Cookies and Creativity and the Quarantine Slump

Okay, at this point of quarantine, you’re in one of two camps:

#1: You are a person who’s settled into this “new normal,” and are content and calm. You’ve weeded the flower beds, laid down fresh mulch, and are considering a fresh coat of paint inside your house. You’ve set yourself and your family on a flexible-but-calming schedule, and have a routine for sharing the laptops for work and school. You’re the parent who organizes the Zoom playdates for your kids.


#2: You’re the person who’s finally realized that this could go on forever and the kids eat all the food and the carpets are so dirty and who can freshen up their landscapes when they’re too worried about catching coronavirus if they leave the house for the garden center and you miss restaurant margaritas and your friends and you really should be decluttering the closets/finishing the book/organizing the family finances/making sourdough starter but you can’t, you just can’t, because you are tired of it all. You are a desperate for a routine but also for someone to tell you how to make one. You are the parent who checks in late to the Zoom meetings.

It’s real, friends. It’s real now that we’re in Spring in the northeast and about to face a summer of steaming days and no pools and the kids inside because outside is too hot and there’s nothing to doooooo and how come we can’t get a pool?

It’s real, friends. Mom is declining rather rapidly now and sitting with her is strange and sad because it’s not the same (she’s not the same, nothing’s the same). When we left her house the other day, Cian said, “I miss Grammy.” He looked back at the house. “I mean, she’s there. But I miss her. I don’t know.”

It’s real, friends. I hate hearing people chew and somebody got sparkly nail polish on the couch and I haven’t kept any of my first grader’s completed papers organized. I have to-do lists that I lose so I make new to-do lists but then I shut down upon viewing the to-do lists and sit down to eat cookies instead. No one’s allowed to have bubble gum in the house because if anybody smacks their lips together so help me I will lose it. I stay up too late at night because it’s the only time of the day I don’t have to hear my beautiful family members asking for–or, Lord help me, eating–snacks or help with Google Classroom or can you please help us paint our nails again, Mom, because somehow the glittery polish smudged on this finger and I’m not sure where it went? I love these people so very much, and this gift of time with them is the absolute best but sometimes I wonder how I became the captain of a ship stuck out in the middle of an ocean when I don’t know my stern from my aft.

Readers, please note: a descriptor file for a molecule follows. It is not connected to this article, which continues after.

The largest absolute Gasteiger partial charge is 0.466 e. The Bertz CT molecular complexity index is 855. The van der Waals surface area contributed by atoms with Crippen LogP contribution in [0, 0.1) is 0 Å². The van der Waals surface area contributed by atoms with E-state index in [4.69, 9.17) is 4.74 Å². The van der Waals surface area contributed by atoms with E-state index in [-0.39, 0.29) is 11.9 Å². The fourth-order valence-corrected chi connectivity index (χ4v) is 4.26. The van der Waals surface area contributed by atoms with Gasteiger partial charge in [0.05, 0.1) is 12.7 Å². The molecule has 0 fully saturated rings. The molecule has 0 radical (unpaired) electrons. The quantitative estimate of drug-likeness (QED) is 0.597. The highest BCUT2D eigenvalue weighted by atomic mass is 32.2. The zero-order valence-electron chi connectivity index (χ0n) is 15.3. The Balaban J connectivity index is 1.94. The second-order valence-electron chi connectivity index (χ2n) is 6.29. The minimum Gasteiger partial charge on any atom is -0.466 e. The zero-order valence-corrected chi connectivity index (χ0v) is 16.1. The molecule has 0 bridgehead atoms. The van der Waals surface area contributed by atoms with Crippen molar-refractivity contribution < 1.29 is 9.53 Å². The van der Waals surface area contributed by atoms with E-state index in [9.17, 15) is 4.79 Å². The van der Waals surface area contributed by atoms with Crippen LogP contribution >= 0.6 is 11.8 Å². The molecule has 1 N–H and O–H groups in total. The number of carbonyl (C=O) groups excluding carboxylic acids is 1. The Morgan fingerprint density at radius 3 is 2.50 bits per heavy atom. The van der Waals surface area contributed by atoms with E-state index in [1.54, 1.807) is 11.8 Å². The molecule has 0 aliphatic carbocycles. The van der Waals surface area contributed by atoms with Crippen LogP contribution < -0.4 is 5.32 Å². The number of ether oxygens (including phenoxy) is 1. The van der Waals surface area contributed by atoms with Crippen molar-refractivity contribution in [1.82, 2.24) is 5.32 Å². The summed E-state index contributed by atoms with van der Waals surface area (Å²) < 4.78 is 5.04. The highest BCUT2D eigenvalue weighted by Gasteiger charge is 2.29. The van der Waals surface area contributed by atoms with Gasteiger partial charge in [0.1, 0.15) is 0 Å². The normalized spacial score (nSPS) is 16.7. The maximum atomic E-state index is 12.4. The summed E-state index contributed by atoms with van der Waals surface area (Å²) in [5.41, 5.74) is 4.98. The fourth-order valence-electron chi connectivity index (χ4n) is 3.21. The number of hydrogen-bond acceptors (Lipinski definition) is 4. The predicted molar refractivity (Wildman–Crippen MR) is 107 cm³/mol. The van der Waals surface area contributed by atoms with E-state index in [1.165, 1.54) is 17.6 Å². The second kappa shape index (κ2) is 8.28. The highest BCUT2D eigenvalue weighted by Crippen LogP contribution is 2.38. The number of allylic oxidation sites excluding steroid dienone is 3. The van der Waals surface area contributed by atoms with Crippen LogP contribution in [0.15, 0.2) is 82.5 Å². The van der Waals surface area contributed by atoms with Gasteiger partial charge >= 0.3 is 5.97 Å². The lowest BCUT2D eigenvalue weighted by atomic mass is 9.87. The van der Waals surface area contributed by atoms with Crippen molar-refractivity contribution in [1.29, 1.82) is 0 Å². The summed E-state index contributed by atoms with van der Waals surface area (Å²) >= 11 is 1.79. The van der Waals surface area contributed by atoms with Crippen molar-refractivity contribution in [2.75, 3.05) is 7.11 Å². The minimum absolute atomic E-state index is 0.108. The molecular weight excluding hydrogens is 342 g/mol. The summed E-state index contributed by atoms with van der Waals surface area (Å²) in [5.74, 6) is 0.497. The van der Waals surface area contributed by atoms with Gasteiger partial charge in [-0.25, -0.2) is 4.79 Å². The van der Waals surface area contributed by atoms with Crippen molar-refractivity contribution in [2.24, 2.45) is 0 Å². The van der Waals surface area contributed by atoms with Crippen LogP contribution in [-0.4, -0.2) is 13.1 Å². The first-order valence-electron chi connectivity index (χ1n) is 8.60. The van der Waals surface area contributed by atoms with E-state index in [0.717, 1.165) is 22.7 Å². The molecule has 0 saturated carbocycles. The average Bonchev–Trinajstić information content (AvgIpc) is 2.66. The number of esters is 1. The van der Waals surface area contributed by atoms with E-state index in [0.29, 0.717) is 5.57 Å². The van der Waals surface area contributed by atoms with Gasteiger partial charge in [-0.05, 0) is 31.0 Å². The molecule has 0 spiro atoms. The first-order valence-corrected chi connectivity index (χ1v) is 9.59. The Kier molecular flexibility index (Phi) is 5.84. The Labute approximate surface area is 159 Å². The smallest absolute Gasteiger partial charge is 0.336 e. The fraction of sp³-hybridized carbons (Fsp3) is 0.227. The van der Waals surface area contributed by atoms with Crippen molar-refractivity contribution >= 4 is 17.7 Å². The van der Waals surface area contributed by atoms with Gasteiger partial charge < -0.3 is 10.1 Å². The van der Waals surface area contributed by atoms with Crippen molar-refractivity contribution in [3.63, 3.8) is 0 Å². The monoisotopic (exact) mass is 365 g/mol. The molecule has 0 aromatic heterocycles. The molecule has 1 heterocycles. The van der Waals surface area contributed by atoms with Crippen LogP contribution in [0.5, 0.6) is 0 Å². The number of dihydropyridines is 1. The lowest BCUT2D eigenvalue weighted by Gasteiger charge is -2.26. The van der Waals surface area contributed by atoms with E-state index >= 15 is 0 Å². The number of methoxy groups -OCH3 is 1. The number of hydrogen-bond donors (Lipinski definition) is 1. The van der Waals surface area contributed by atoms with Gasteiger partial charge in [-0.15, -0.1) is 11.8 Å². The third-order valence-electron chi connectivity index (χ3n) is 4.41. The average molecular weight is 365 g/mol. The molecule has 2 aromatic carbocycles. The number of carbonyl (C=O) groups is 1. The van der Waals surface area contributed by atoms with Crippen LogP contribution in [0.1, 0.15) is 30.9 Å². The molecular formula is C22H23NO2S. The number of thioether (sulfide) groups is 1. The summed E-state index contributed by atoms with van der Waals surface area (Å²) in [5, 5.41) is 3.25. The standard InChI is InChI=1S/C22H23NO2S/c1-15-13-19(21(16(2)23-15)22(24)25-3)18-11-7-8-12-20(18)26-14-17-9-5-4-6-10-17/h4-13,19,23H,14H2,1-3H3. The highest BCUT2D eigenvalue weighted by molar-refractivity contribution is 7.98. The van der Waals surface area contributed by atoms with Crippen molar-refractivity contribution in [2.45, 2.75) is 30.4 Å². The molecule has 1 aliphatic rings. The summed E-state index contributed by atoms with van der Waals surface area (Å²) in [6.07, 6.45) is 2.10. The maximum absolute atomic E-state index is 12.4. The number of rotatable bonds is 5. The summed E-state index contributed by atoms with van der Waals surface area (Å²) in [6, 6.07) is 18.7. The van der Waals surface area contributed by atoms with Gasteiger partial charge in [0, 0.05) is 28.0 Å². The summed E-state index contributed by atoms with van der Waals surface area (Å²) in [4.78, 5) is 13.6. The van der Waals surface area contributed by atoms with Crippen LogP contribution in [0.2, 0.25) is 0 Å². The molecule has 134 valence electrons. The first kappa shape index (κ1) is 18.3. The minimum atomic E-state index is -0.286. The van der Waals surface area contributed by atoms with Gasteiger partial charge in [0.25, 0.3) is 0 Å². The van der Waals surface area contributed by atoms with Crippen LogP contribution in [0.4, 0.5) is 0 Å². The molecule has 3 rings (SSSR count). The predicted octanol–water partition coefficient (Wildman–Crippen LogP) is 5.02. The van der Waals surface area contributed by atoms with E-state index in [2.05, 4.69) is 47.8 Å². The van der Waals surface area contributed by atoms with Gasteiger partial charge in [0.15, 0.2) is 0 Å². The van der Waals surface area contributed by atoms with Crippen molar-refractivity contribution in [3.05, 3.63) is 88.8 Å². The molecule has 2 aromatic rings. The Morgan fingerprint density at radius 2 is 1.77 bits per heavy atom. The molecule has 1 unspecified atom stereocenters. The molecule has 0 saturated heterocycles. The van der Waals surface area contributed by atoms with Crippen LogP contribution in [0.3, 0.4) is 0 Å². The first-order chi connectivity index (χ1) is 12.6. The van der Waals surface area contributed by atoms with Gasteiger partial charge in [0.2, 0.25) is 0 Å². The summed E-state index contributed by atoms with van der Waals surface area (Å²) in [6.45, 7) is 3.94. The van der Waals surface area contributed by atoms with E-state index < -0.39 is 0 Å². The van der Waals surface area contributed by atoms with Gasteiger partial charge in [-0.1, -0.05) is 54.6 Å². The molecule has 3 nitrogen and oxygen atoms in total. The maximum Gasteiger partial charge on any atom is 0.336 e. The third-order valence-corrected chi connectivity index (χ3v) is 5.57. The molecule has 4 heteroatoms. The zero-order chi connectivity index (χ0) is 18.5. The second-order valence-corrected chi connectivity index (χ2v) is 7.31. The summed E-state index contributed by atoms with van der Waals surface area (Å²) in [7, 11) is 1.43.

It’s real, friends. Netflix has replaced exercise, wine has replaced water, and frozen pizza has replaced fresh salad and grilled chicken.

We are in a quarantine slump.

BUT. My mom still calls me “Sweetie.” The kids are making plays and writing “books” and reading books before getting out of bed in the morning. My mom still craves her morning coffee and lights up at the first sip. The kids are walking the dog and doing the dishes and their laundry. My mom still asks me about the children and tells me she loves them. The kids are learning how to cook and bake and mop floors…and they actually like it.

It’s real, friends. And if you’re in Camp #1, I respect you and admire you but don’t think I can be friends with you anymore. (I doubt the #1s are watching Schitt’s Creek at night with a stack of Oreos on their laps?) I’m still firmly in Camp #2, as you guessed about 500 words ago.

BUT. I began writing again, like somebody flipped on a beautiful dusty switch in my brain. I’m almost fifty pages into the rough draft of a new novel. After a solid year and a half of apoplectic overwhelm, I’ve begun to be able to start sifting through the thoughts bouncing around this nervous head of mine and put them to use. David’s work is very busy, for which I am very grateful. But we aren’t redoing the landscaping or painting the house or making sourdough starter at the moment. We aren’t hiking or knitting sherpas or Instagramming homemade masks, but we are walking nature trails and making Nutella crepes and dancing in the car on the half-hour drive to my mom’s. As comfortable members of Camp #2, family is the priority, the work is the outlet, and my mom is the hinge on which our schedule and attention rests.

And now you know the only way I’m showing up for any Zoom get-together is if somebody else schedules it first.

I’ll bring the cookies.


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